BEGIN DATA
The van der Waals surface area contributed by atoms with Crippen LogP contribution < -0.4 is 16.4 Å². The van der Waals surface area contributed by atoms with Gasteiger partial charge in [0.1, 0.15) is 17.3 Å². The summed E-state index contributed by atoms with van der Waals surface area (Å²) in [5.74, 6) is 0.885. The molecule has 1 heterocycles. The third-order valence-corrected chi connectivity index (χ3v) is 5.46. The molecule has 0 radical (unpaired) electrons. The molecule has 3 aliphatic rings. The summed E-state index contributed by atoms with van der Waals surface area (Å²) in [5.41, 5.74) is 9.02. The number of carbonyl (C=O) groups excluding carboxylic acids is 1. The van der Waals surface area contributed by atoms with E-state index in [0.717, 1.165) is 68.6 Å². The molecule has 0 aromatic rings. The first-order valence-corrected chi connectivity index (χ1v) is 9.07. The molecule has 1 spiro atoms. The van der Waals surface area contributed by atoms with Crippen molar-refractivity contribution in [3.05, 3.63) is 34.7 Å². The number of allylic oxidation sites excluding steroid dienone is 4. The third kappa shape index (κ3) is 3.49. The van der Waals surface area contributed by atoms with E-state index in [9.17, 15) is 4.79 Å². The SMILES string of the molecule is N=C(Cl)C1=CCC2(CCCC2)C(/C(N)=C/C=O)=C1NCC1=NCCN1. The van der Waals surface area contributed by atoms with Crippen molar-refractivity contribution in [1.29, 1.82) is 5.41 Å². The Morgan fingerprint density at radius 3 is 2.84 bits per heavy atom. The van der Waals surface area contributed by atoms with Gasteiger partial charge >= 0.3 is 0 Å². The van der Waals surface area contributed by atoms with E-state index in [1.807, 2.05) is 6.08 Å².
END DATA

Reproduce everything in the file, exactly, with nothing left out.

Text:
The van der Waals surface area contributed by atoms with Crippen LogP contribution < -0.4 is 16.4 Å². The van der Waals surface area contributed by atoms with Gasteiger partial charge in [0.1, 0.15) is 17.3 Å². The summed E-state index contributed by atoms with van der Waals surface area (Å²) in [5.74, 6) is 0.885. The molecule has 1 heterocycles. The third-order valence-corrected chi connectivity index (χ3v) is 5.46. The molecule has 0 radical (unpaired) electrons. The molecule has 3 aliphatic rings. The summed E-state index contributed by atoms with van der Waals surface area (Å²) in [5.41, 5.74) is 9.02. The number of carbonyl (C=O) groups excluding carboxylic acids is 1. The van der Waals surface area contributed by atoms with E-state index in [0.717, 1.165) is 68.6 Å². The molecule has 0 aromatic rings. The first-order valence-corrected chi connectivity index (χ1v) is 9.07. The molecule has 1 spiro atoms. The van der Waals surface area contributed by atoms with Crippen molar-refractivity contribution in [3.05, 3.63) is 34.7 Å². The number of allylic oxidation sites excluding steroid dienone is 4. The third kappa shape index (κ3) is 3.49. The van der Waals surface area contributed by atoms with E-state index in [9.17, 15) is 4.79 Å². The SMILES string of the molecule is N=C(Cl)C1=CCC2(CCCC2)C(/C(N)=C/C=O)=C1NCC1=NCCN1. The van der Waals surface area contributed by atoms with Crippen molar-refractivity contribution in [1.29, 1.82) is 5.41 Å². The Morgan fingerprint density at radius 3 is 2.84 bits per heavy atom. The van der Waals surface area contributed by atoms with Gasteiger partial charge >= 0.3 is 0 Å². The van der Waals surface area contributed by atoms with E-state index in [1.807, 2.05) is 6.08 Å².